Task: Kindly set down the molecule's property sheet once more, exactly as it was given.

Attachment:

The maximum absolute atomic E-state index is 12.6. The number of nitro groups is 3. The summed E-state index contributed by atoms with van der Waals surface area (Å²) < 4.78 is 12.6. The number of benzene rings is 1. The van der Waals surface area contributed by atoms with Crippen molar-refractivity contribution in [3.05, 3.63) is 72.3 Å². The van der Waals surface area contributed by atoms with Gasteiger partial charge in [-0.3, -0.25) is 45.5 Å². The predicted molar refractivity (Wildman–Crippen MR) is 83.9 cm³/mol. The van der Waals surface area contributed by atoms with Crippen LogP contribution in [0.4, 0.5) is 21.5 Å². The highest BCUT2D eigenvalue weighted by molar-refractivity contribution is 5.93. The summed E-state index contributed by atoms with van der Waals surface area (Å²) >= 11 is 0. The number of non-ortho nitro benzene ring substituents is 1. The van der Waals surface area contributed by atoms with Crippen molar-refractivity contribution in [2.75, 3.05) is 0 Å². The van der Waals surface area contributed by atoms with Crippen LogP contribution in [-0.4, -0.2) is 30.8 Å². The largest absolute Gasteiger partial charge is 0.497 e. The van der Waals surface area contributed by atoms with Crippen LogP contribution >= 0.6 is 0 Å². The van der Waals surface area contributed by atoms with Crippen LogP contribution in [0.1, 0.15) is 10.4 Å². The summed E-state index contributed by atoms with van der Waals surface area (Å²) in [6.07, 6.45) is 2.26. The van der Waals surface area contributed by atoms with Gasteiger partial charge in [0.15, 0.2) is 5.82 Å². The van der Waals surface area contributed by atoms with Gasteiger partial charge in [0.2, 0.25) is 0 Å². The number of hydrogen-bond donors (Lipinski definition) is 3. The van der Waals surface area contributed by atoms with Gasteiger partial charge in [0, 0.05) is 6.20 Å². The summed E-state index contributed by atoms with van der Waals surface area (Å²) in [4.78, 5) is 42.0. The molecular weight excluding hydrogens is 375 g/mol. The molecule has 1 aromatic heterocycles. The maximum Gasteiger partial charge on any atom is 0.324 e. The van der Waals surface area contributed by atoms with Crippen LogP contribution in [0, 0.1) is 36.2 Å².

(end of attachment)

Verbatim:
The maximum absolute atomic E-state index is 12.6. The number of nitro groups is 3. The summed E-state index contributed by atoms with van der Waals surface area (Å²) < 4.78 is 12.6. The number of benzene rings is 1. The van der Waals surface area contributed by atoms with Crippen molar-refractivity contribution in [3.05, 3.63) is 72.3 Å². The van der Waals surface area contributed by atoms with Gasteiger partial charge in [-0.3, -0.25) is 45.5 Å². The predicted molar refractivity (Wildman–Crippen MR) is 83.9 cm³/mol. The van der Waals surface area contributed by atoms with Crippen LogP contribution in [0.4, 0.5) is 21.5 Å². The highest BCUT2D eigenvalue weighted by molar-refractivity contribution is 5.93. The summed E-state index contributed by atoms with van der Waals surface area (Å²) >= 11 is 0. The number of non-ortho nitro benzene ring substituents is 1. The van der Waals surface area contributed by atoms with Crippen molar-refractivity contribution in [2.75, 3.05) is 0 Å². The van der Waals surface area contributed by atoms with Crippen LogP contribution in [-0.4, -0.2) is 30.8 Å². The largest absolute Gasteiger partial charge is 0.497 e. The van der Waals surface area contributed by atoms with Crippen LogP contribution >= 0.6 is 0 Å². The van der Waals surface area contributed by atoms with Crippen LogP contribution in [0.1, 0.15) is 10.4 Å². The summed E-state index contributed by atoms with van der Waals surface area (Å²) in [6.07, 6.45) is 2.26. The van der Waals surface area contributed by atoms with Gasteiger partial charge in [0.15, 0.2) is 5.82 Å². The van der Waals surface area contributed by atoms with Gasteiger partial charge in [0.2, 0.25) is 0 Å². The number of hydrogen-bond donors (Lipinski definition) is 3. The van der Waals surface area contributed by atoms with Gasteiger partial charge in [0, 0.05) is 6.20 Å². The summed E-state index contributed by atoms with van der Waals surface area (Å²) in [4.78, 5) is 42.0. The molecular weight excluding hydrogens is 375 g/mol. The molecule has 1 aromatic heterocycles. The maximum Gasteiger partial charge on any atom is 0.324 e. The van der Waals surface area contributed by atoms with Crippen LogP contribution in [0, 0.1) is 36.2 Å².